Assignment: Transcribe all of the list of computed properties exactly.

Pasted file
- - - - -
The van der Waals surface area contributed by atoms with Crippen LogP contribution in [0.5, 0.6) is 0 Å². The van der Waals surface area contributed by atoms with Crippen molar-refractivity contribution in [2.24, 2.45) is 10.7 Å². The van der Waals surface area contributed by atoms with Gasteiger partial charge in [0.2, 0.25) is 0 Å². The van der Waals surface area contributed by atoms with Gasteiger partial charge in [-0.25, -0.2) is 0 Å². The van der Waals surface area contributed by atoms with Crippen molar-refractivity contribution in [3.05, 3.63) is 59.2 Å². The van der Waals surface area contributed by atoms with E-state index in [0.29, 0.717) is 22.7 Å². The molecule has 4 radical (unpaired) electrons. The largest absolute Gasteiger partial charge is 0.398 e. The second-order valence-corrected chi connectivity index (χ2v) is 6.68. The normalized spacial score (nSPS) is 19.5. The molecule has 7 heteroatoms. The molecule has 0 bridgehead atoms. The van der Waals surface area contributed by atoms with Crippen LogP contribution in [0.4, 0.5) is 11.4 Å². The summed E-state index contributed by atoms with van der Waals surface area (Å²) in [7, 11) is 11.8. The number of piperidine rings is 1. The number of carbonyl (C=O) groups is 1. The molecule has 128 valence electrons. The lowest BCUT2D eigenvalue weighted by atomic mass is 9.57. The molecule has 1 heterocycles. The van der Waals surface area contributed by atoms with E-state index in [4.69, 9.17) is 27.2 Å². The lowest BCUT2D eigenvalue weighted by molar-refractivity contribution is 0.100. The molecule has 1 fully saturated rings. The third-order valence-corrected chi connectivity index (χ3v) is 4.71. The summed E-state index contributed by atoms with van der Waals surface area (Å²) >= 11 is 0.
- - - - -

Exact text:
The van der Waals surface area contributed by atoms with Crippen LogP contribution in [0.5, 0.6) is 0 Å². The van der Waals surface area contributed by atoms with Crippen molar-refractivity contribution in [2.24, 2.45) is 10.7 Å². The van der Waals surface area contributed by atoms with Gasteiger partial charge in [0.2, 0.25) is 0 Å². The van der Waals surface area contributed by atoms with Gasteiger partial charge in [-0.25, -0.2) is 0 Å². The van der Waals surface area contributed by atoms with Crippen molar-refractivity contribution in [3.05, 3.63) is 59.2 Å². The van der Waals surface area contributed by atoms with E-state index in [0.29, 0.717) is 22.7 Å². The molecule has 4 radical (unpaired) electrons. The largest absolute Gasteiger partial charge is 0.398 e. The second-order valence-corrected chi connectivity index (χ2v) is 6.68. The normalized spacial score (nSPS) is 19.5. The molecule has 7 heteroatoms. The molecule has 0 bridgehead atoms. The van der Waals surface area contributed by atoms with Crippen LogP contribution in [0.4, 0.5) is 11.4 Å². The summed E-state index contributed by atoms with van der Waals surface area (Å²) in [7, 11) is 11.8. The number of piperidine rings is 1. The number of carbonyl (C=O) groups is 1. The molecule has 128 valence electrons. The lowest BCUT2D eigenvalue weighted by atomic mass is 9.57. The molecule has 1 heterocycles. The van der Waals surface area contributed by atoms with E-state index in [4.69, 9.17) is 27.2 Å². The lowest BCUT2D eigenvalue weighted by molar-refractivity contribution is 0.100. The molecule has 1 fully saturated rings. The third-order valence-corrected chi connectivity index (χ3v) is 4.71. The summed E-state index contributed by atoms with van der Waals surface area (Å²) >= 11 is 0.